09:00 emersion: https://spacepub.space/videos/watch/1619c000-7c44-4330-9177-29a0854bd759
09:00 emersion: ^ PR versus email
09:00 karolherbst: if you need a video, it's too complicated :p
09:00 karolherbst: no, PRs are easier...
09:00 emersion: well, someone else proved my point, so why bother
09:01 karolherbst: ehh...
09:01 karolherbst: I can say from experience, that PRs are simplier
09:01 hifi: it's not really worth debating over it, PRs on websites are easier for a modern developer while mailing lists when you are accustomed to them are straightforward
09:02 emersion: you need to (1) create an account (2) fork the project (3) setup remotes properly (4) open a PR
09:02 karolherbst: yeah, if you have the insights you can make that argument
09:02 karolherbst: emersion: (1) you don't have to (2) one click (3) one line (4) copy paste the URL from git push
09:02 karolherbst: just use your twitter/github account to login
09:02 emersion: with email, the git-send-email setup is one-off for *all* projects
09:02 karolherbst: mailing lists you have to subscribe anyway
09:03 emersion: and then you just need to run one command
09:03 karolherbst: or have to wait for moderation
09:03 karolherbst: emersion: if you set it up correctly, yes
09:03 karolherbst: but sending patches with send-mail is so much pain
09:03 karolherbst: the process alone is annoying
09:03 emersion: running a command is annoying? i don't know how you do kernel development then
09:04 karolherbst: it's more about getting everythign into shape and figure out what to do
09:04 karolherbst: we are not talking about experienced devs here
09:04 karolherbst: but about inexperienced ones as well
09:04 emersion: PRs are simpler for users because GitHub requires them, so users had to learn them
09:04 karolherbst: if you assume everytbody knows every commend and flag, sure
09:04 ccr: :D
09:04 karolherbst: but most don't
09:04 karolherbst: ehh.. if you say so
09:05 karolherbst: I prefer PR/MRs over emails even though I know both
09:05 hifi: emersion: your argument is valid, people had to learn them so in number _more_ people know how to work with PRs than with mailing lists :)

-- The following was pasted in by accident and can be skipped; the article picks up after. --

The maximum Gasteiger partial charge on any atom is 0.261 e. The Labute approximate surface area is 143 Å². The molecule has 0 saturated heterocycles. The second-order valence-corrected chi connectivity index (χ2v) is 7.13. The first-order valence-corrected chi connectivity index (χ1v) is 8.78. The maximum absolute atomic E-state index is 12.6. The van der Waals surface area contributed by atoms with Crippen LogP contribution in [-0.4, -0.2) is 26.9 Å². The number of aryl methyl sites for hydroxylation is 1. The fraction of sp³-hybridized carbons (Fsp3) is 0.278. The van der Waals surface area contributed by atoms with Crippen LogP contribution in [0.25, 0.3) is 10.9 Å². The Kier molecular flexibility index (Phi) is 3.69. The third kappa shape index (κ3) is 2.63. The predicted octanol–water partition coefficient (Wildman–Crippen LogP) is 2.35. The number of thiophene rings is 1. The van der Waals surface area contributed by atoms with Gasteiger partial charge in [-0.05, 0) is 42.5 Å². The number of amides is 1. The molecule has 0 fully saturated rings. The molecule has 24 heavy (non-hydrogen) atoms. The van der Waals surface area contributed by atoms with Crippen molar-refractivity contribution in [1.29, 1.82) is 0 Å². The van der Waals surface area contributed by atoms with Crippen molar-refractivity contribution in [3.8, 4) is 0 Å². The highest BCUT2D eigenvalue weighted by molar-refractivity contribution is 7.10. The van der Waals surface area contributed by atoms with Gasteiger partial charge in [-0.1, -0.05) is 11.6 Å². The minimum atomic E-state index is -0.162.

09:05 emersion: i was in that boat before
09:05 karolherbst: alone this "you have to subscribe otherwise your submission will only be seen in one month, because mods are lazy" is a huge turn of for new contributors
09:06 emersion: this can be improved
09:06 karolherbst: it still sucks
09:06 emersion: and again, PRs require an account anyways
09:06 hifi: technically your PR can be completely ignored on any platform so it depends on the maintainers in either case
09:06 karolherbst: just use your github account :p
09:06 emersion: so put everything on github?
09:06 karolherbst: ehh..?
09:06 karolherbst: no?!?
09:06 hifi: SSO through github is a valid use case for many if it's optional
09:06 karolherbst: you can use your github account to login into gitlab...
09:06 emersion: or you mean sign in with github on fdo?
09:07 karolherbst: yes
09:07 karolherbst: so it's one click for a lot of people being first time contributor
09:07 hifi: or google account or whatever
09:07 karolherbst: you can also use twitter
09:07 karolherbst: most people have one of the options
09:07 hifi: it's not too anti-floss to have options even when they are on proprietary platforms if people are already on them
09:08 karolherbst: yeah, that's fine
09:08 emersion: relying on centralization, great
09:08 hifi: no, options
09:08 karolherbst: you can also create an account if you dislike it
09:08 hifi: you can attach multiple accounts to gitlab to login with
09:08 emersion: nothing stops you from doing it for MLs, although i won't be the one to type the code
09:09 hifi: or use that local account
09:09 karolherbst: but this is about "making it easy to contribute"
09:09 karolherbst: and MRs make that easy for a bunch of people
09:09 karolherbst: and honestly, I don't know which counterargument is strong enough here
09:09 karolherbst: because I can't come up with any
09:09 hifi: I think I have done that on gitlab.com that I first logged in with google and then I converted it to a local account later when I started actively using it
09:10 karolherbst: hifi: well techncially you have a full account, you just login with something else anyway
09:10 hifi: technicalities :p
09:10 karolherbst: right
09:10 hifi: but sure, my experience with dri-devel is a good example